His repertory limitations, his work habits and his first loyalties all portend a discordant, creatively stunted tenure during which Munich, despite its €800,000-a-year* wage, has no hope of being the artist’s top priority. If not shredded, the contract of Feb. 2013 should certainly be adjusted.

Gergiev is globally known from his base at St Petersburg’s Mariinsky Theater, where he operates a network of répétiteurs and conducting assistants who extend brand “Gergiev” beyond the physical and temporal limits of one person.

Seven days ago, for instance, he entered a principal guest conductor agreement (pictured) with Astana Opera, the expensively housed company of Nursultan Nazarbayev in the flat and flashy Kazakh capital.

Munich’s old and Astana’s new money follows Gergiev earnings at the London Symphony Orchestra, where his stint as principal conductor (2007–15) resembles good preparation for the job here.

But London’s one-night, one-program pattern suits the Russian’s lickety-split scheduling better than Munich’s (American-style) weekly program iterations. Example: he is this week able to dart to New York for a Strauss concert between two different LSO Scriabin programs three days apart.

As one MPhil insider earnestly phrased it last December, peripatetic Gergiev “must reinvent himself” so that he can stay in one place, with one program and one group of musicians, for a whole workweek, build partnerships through rehearsals he himself leads, and mine the interpretive depths.

Good luck with that. And the reinventing would need to extend to repertory: Munich concertgoers enjoy their Slavic diversions but expect passionate leadership in Beethoven, Brahms and Bruckner. Alas, in 25 years as a star, Gergiev has acquired no reputation in these composers. Ditto for Haydn, Mozart, Schubert, Schumann and Mendelssohn.

“It’s political,” everyone says, when asked why Gergiev was chosen. They mean he was chosen by city politicians — not friends of Putin, of course, but people whose collective knowledge and consensus thinking permit little beyond the purchase of a big name, which Gergiev undeniably is.

In their wisdom, in 2009, they “lost” the MPhil’s hot-property Generalmusikdirektor Christian Thielemann, and followed up in 2010 by replacing him with the jaded Lorin Maazel (for 2012–15). Decline has followed.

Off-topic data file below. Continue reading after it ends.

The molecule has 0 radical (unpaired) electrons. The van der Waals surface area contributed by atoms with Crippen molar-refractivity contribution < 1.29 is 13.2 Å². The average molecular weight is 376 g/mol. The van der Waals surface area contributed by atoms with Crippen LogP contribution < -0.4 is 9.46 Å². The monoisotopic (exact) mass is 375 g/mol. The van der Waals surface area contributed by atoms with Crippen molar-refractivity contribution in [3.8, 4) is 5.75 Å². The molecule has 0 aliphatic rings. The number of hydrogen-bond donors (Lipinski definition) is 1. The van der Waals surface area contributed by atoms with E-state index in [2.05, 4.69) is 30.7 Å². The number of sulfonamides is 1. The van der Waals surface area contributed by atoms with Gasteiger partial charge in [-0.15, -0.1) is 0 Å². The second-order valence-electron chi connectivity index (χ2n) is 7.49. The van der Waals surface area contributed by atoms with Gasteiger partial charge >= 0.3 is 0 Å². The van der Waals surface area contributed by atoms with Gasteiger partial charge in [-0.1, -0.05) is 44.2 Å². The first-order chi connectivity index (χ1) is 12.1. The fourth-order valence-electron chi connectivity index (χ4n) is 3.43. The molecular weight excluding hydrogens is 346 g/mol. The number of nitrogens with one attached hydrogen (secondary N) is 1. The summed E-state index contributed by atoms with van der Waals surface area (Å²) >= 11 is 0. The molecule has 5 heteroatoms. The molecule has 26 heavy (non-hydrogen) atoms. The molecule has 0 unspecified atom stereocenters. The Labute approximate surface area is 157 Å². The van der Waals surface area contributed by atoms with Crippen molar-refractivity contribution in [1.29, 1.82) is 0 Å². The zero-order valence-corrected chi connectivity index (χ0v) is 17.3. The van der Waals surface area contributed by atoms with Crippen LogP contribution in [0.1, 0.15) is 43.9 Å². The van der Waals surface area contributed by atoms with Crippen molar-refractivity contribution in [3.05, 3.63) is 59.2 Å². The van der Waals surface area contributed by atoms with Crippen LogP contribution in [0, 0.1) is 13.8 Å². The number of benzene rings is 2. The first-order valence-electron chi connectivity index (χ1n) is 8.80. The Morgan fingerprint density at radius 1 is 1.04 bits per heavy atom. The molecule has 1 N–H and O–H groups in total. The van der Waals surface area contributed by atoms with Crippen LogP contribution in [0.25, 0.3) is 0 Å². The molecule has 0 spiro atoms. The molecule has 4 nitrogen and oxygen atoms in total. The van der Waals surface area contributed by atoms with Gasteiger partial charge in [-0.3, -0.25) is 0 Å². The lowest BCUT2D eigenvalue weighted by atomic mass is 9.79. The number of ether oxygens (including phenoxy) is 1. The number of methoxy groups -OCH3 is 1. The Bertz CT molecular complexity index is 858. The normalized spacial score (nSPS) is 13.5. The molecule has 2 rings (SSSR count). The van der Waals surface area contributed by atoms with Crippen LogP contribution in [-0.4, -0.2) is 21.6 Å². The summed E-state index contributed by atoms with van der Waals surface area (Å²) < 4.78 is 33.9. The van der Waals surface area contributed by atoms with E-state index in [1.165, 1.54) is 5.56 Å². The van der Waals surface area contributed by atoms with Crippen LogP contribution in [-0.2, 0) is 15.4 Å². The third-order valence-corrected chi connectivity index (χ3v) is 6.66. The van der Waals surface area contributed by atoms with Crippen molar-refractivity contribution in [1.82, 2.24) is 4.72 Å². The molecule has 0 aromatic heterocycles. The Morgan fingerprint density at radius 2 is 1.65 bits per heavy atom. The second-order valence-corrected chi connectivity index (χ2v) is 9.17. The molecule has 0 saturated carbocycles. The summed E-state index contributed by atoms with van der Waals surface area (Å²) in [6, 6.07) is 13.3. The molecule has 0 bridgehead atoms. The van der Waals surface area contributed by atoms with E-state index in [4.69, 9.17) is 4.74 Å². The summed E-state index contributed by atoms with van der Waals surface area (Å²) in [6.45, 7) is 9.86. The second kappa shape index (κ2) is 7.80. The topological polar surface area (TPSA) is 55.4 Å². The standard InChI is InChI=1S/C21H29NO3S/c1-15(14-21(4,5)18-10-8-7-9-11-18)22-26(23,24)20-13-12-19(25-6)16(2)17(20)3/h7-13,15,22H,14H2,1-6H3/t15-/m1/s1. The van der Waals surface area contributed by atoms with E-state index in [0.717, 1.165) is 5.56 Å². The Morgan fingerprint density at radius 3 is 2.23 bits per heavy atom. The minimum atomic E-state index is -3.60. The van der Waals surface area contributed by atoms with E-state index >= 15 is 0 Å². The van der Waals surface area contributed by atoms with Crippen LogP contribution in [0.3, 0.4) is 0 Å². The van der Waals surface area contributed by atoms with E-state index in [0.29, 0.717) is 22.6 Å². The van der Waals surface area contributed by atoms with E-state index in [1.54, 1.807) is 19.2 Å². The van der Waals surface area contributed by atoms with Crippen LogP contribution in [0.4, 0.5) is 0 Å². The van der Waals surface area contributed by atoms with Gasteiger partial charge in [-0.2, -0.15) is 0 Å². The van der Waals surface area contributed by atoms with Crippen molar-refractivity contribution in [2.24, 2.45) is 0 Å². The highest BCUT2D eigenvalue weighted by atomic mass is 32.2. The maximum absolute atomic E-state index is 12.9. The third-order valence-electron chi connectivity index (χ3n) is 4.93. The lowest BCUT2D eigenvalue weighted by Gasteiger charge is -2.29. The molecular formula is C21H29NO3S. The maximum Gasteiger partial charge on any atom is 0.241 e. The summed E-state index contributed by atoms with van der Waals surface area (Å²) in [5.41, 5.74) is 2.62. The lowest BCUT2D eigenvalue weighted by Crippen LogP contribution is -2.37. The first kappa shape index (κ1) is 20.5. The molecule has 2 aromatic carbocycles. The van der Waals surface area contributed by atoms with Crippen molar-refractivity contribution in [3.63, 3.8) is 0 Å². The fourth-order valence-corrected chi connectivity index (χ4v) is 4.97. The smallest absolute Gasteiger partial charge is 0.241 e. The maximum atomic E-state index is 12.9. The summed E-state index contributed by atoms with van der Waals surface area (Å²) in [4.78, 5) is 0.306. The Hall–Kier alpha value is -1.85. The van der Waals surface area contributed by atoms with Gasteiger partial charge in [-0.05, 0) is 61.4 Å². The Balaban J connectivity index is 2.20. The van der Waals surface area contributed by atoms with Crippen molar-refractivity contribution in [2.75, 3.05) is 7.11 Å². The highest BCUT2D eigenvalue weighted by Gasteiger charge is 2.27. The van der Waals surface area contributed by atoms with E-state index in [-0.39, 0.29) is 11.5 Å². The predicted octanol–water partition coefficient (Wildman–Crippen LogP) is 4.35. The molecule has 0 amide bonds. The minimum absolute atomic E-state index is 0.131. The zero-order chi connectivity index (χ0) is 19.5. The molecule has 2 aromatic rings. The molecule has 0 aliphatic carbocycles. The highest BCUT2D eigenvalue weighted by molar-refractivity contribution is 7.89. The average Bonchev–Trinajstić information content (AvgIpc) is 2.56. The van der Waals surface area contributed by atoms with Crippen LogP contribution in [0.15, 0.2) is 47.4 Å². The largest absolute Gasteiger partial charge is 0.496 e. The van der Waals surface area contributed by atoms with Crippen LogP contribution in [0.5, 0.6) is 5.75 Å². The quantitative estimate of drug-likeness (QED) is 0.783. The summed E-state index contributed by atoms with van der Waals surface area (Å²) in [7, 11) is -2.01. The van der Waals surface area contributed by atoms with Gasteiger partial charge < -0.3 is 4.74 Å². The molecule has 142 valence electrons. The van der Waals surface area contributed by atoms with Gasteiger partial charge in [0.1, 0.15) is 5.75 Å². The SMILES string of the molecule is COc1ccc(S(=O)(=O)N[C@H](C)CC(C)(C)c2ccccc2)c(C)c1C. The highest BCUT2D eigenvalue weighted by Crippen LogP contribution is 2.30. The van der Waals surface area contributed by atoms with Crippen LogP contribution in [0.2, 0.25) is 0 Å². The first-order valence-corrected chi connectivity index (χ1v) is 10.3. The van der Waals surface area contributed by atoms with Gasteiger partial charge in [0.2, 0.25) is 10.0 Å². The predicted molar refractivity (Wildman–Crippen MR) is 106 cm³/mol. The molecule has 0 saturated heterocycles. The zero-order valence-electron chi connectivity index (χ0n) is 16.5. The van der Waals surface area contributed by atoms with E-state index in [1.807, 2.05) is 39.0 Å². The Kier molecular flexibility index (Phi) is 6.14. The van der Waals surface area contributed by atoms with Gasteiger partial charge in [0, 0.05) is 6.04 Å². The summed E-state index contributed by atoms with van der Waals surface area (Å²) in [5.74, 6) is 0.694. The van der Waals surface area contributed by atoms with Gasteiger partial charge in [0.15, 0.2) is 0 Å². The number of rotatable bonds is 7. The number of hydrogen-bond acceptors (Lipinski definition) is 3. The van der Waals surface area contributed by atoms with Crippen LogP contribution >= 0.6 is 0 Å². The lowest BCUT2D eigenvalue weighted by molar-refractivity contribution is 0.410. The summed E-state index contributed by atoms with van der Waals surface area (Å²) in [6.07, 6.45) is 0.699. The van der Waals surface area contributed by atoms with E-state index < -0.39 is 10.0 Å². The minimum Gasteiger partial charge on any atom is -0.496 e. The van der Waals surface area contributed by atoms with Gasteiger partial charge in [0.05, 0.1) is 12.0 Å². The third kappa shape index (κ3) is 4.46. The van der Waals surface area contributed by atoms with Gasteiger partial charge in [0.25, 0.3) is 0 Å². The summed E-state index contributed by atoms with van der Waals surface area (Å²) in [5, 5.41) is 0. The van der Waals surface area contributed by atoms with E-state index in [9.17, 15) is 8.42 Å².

The politicians do not decide unaided, however. A consulting board called the Philharmonische Rat liaises between the orchestra’s Intendant Paul Müller and Munich’s city council, which approves budgets and major contracts. The Rat includes councilors, orchestra members, Müller, and Hans-Georg Küppers, the city’s Kulturreferent. If nothing else, processes are peaceful. The recent difficulties in Minneapolis and San Diego cannot be imagined here.

Ironically, while Rat members can speak freely, Gergiev is expected to constrain his speech — not weigh in on matters like Crimea that needn’t concern a Moscow-born Ossetian based in St Petersburg — and acquire the diplomatic tact of a City of Munich employee, a world-roaming cultural ambassador whose every move and view will reflect on Munich, Bavaria and Germany.

Predictably he hasn’t. By hailing the Crimea change, even in his current status as an MPhil guest, he may have done more to curtail his Munich future than any problem of scheduling or repertory weakness could have.

The Green Party on Mar. 27 forced instructions to Küppers and Müller: chat with the maestro during his next visit, bitte, and illuminate the boundary between free speech and employee discretion.

They can try. Gergiev is in town next month with his beloved Mariinsky Orchestra. More productive, though, would be a chat that dilutes the publicly signed Chefdirigent deal into a guesting plan like Astana’s. Time remains on Maazel’s contract to research and court a more suitable replacement, allowing Gergiev to remain Gergiev, and Munich to savor the scores he leads best. Without the negative attention.

[*The salary reportedly paid to Christian Thielemann, whose title indicated a slightly loftier position. The incumbent, Lorin Maazel, is Chefdirigent, as was James Levine before Thielemann.]

Photo © Astana Opera